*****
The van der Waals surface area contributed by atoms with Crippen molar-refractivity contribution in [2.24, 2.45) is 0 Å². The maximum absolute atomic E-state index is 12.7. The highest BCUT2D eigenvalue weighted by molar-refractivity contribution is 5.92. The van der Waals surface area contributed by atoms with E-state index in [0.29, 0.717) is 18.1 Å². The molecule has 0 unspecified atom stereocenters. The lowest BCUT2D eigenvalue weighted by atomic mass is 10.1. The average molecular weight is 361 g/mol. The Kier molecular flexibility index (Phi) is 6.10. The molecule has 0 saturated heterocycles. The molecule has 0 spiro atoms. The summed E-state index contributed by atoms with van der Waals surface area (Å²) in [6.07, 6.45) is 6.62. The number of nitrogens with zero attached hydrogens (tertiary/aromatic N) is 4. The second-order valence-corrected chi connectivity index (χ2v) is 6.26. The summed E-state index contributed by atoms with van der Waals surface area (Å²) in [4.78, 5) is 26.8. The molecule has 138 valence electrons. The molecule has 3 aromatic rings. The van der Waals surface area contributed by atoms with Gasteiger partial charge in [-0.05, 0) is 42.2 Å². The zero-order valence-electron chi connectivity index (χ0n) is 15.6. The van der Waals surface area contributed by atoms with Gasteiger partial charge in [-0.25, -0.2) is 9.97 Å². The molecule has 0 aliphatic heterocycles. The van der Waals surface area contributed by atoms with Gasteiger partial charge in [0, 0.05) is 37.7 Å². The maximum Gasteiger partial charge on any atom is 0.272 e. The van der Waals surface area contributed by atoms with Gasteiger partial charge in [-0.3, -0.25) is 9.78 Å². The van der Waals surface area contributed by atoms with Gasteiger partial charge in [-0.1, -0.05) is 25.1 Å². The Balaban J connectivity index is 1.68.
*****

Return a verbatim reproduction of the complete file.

The van der Waals surface area contributed by atoms with Crippen molar-refractivity contribution in [2.24, 2.45) is 0 Å². The maximum absolute atomic E-state index is 12.7. The highest BCUT2D eigenvalue weighted by molar-refractivity contribution is 5.92. The van der Waals surface area contributed by atoms with E-state index in [0.29, 0.717) is 18.1 Å². The molecule has 0 unspecified atom stereocenters. The lowest BCUT2D eigenvalue weighted by atomic mass is 10.1. The average molecular weight is 361 g/mol. The Kier molecular flexibility index (Phi) is 6.10. The molecule has 0 saturated heterocycles. The molecule has 0 spiro atoms. The summed E-state index contributed by atoms with van der Waals surface area (Å²) in [6.07, 6.45) is 6.62. The number of nitrogens with zero attached hydrogens (tertiary/aromatic N) is 4. The second-order valence-corrected chi connectivity index (χ2v) is 6.26. The summed E-state index contributed by atoms with van der Waals surface area (Å²) in [4.78, 5) is 26.8. The molecule has 138 valence electrons. The molecule has 3 aromatic rings. The van der Waals surface area contributed by atoms with Gasteiger partial charge in [-0.05, 0) is 42.2 Å². The zero-order valence-electron chi connectivity index (χ0n) is 15.6. The van der Waals surface area contributed by atoms with Gasteiger partial charge in [-0.25, -0.2) is 9.97 Å². The molecule has 0 aliphatic heterocycles. The van der Waals surface area contributed by atoms with Gasteiger partial charge in [0, 0.05) is 37.7 Å². The maximum Gasteiger partial charge on any atom is 0.272 e. The van der Waals surface area contributed by atoms with Gasteiger partial charge in [-0.3, -0.25) is 9.78 Å². The van der Waals surface area contributed by atoms with Gasteiger partial charge in [-0.1, -0.05) is 25.1 Å². The Balaban J connectivity index is 1.68.